A quaint Giverny museum profiles the relatively unheard-of Spanish impressionist and Monet contemporary.
The Musée des Impressionnismes in Giverny has put on some compelling retrospectives over the past couple of years – Caillebotte (March 2016) and Degas (March 2015) immediately spring to mind – and this current Joaquin Sorolla show is no different. A contemporary of Monet, Renoir and Cézanne, the 19th-century Spanish painter first came to France in 1885 and saw a large amount of success in his lifetime, gaining praise from a wide public as well as his peers. Although he’s relatively unknown now, the 100 or so canvasses and sketches on show here are testament to why the artist was once so popular.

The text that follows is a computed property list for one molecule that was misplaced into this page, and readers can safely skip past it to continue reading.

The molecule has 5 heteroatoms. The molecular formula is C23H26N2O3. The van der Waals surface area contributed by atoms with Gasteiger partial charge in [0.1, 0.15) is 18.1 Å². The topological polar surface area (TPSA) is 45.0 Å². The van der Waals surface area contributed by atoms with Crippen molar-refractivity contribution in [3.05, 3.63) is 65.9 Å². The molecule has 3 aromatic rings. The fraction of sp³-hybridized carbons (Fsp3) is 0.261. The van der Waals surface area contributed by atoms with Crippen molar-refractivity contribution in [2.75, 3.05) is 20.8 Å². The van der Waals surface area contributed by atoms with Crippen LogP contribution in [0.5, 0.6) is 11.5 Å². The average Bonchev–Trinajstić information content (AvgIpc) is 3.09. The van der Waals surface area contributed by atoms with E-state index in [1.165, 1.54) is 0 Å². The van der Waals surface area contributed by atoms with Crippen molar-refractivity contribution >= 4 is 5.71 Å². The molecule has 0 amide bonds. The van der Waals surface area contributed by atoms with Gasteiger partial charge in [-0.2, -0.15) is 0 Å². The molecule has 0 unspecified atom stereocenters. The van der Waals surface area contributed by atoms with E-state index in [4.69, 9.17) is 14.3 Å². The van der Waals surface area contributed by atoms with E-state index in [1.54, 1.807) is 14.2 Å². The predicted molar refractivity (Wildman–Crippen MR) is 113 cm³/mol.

Sorolla was a master of light, expert at endowing his paintings with energy and movement – an impressionist par excellence. There’s a real vitality, for example, in his scene of fishermen returning from a day’s work in ‘Pêcheurs Valenciens’, and the same goes for the sailors’ wives in ‘Cousant la Voile’. His portraits, which at first don’t appear anything special, on closer inspection reveal a wealth of subtle details. In this way, we find ourselves going back and forth throughout the gallery, comparing the flamboyance of some scenes with the raw realism of others, hunting for details that may have tripped us up. It’s compelling viewing from start to finish.
TRANSLATION: FLORA HUDSON